Healthy Resolutions Month
Each January, roughly one in three Americans resolve to better themselves in some way. A much smaller percentage of people actually make good on those resolutions. It's hard to keep up the enthusiasm, but it's not impossible. This year, pick one of the following worthy resolutions, and stick with it. Here’s to your health!
Physical Activity & Obesity
Physical activity, along with proper nutrition, is beneficial to people of all ages, backgrounds, and abilities. And it is important that everyone gets active: over the last 20 years, there's been a significant increase in obesity in the United States. About one-third of U.S. adults (33.8%) are obese and approximately 17% (or 12.5 million) of children and adolescents (aged 2-19 years) are obese.
The health implications of obesity in America are startling:
- If things remain as they are today, one-third of all children born in the year 2000 or later may suffer from diabetes at some point in their lives, while many others are likely to face chronic health problems such as heart disease, high blood pressure, cancer, diabetes, and asthma.
- Studies indicate that overweight youth may never achieve a healthy weight, and up to 70% of obese teens may become obese adults.
- Even more worrisome, the cumulative effect could be that children born in the year 2000 or later may not outlive their parents.
The impact of obesity doesn't end there. Obesity has personal financial and national economic implications as well. Those who are obese have medical costs that are $1,429 more than those of normal weight on average (roughly 42% higher). And annual direct costs of childhood obesity are $14.3 billion.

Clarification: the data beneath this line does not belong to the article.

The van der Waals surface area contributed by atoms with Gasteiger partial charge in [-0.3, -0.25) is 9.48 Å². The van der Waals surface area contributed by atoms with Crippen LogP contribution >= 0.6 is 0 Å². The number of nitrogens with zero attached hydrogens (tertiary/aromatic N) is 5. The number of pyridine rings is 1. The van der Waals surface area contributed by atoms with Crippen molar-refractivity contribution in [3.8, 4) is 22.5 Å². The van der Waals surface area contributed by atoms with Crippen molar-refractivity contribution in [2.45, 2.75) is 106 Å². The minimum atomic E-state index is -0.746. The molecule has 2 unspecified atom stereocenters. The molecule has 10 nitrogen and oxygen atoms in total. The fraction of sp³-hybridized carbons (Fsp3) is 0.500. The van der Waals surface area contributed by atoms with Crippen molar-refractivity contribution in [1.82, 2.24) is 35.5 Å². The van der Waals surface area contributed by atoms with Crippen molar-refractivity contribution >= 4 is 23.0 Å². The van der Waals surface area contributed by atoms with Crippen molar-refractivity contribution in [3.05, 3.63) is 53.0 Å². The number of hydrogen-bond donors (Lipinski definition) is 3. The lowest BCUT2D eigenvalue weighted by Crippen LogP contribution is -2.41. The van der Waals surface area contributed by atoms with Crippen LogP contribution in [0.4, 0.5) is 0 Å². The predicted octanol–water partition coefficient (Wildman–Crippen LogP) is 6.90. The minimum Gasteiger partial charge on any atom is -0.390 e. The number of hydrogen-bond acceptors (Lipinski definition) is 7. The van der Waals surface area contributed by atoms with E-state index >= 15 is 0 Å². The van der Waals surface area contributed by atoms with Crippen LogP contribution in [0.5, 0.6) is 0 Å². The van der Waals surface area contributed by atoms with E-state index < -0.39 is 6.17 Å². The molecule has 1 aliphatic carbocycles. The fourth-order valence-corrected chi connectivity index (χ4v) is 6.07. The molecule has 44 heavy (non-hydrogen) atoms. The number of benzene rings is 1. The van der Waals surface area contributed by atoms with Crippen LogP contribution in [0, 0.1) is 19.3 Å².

By incorporating physical activity into your daily life—30 minutes for adults and 60 minutes for children—as well as healthy eating, you will experience positive health benefits and be on the path for a better future.
Eat less meats and foods of animal origin and eat more fruits and vegetables. Make at least half your plate fruits and vegetables: Choose red, orange, and dark-green vegetables like tomatoes, sweet potatoes, and broccoli, along with other vegetables for your meals. Add fruit to meals as part of main or side dishes or as dessert. The more colorful you make your plate, the more likely you are to get the vitamins, minerals, and fiber your body needs to be healthy.
Fear that you’ve failed too many times to try again? Talk to any ex-smoker, and you’ll see that multiple attempts are often the path to success.
The fact that this is perennially among the most popular resolutions suggests just how difficult it is to commit to. But you can succeed if you don’t expect overnight success. Also, plan for bumps in the road. Use a food journal to keep track of what you eat and have a support system in place.
Save money by making healthy lifestyle changes. Walk or ride your bike to work, or explore carpooling. (That means more money in your pocket and less air pollution.) Take stock of what you have in the fridge and make a grocery list. Aimless supermarket shopping can lead to poor choices for your diet and wallet.
Cut Your Stress
A little pressure now and again won’t kill us; in fact, short bouts of stress give us an energy boost. But if stress is chronic, it can increase your risk of—or worsen—insomnia, depression, obesity, heart disease, and more. Long work hours, little sleep, no exercise, poor diet, and not spending time with family and friends can contribute to stress. Exercise regularly.
Get More Sleep
You probably already know that a good night’s rest can do wonders for your mood—and appearance. But sleep is more beneficial to your health than you might realize. A lack of sleep has been linked to a greater risk of obesity and type 2 diabetes. And sleep is crucial for strengthening memories (a process called consolidation). So take a nap—and don’t feel guilty about it.
Sources: President’s Council on Fitness, Sports & Nutrition